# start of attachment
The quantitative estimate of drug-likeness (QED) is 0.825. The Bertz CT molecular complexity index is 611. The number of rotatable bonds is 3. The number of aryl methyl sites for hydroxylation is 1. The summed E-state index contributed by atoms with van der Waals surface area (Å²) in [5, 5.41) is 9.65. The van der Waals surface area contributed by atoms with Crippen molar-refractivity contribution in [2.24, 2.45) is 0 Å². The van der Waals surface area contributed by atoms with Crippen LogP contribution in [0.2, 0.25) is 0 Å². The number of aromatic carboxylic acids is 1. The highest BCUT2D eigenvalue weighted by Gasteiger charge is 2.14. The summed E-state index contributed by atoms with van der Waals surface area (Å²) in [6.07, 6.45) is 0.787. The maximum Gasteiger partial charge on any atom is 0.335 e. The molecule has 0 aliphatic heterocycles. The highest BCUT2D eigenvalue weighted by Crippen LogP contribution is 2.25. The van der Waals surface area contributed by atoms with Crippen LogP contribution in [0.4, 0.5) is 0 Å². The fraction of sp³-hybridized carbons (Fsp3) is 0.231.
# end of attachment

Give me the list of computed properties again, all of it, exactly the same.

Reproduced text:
The quantitative estimate of drug-likeness (QED) is 0.825. The Bertz CT molecular complexity index is 611. The number of rotatable bonds is 3. The number of aryl methyl sites for hydroxylation is 1. The summed E-state index contributed by atoms with van der Waals surface area (Å²) in [5, 5.41) is 9.65. The van der Waals surface area contributed by atoms with Crippen molar-refractivity contribution in [2.24, 2.45) is 0 Å². The van der Waals surface area contributed by atoms with Crippen LogP contribution in [0.2, 0.25) is 0 Å². The number of aromatic carboxylic acids is 1. The highest BCUT2D eigenvalue weighted by Gasteiger charge is 2.14. The summed E-state index contributed by atoms with van der Waals surface area (Å²) in [6.07, 6.45) is 0.787. The maximum Gasteiger partial charge on any atom is 0.335 e. The molecule has 0 aliphatic heterocycles. The highest BCUT2D eigenvalue weighted by Crippen LogP contribution is 2.25. The van der Waals surface area contributed by atoms with Crippen LogP contribution in [0.4, 0.5) is 0 Å². The fraction of sp³-hybridized carbons (Fsp3) is 0.231.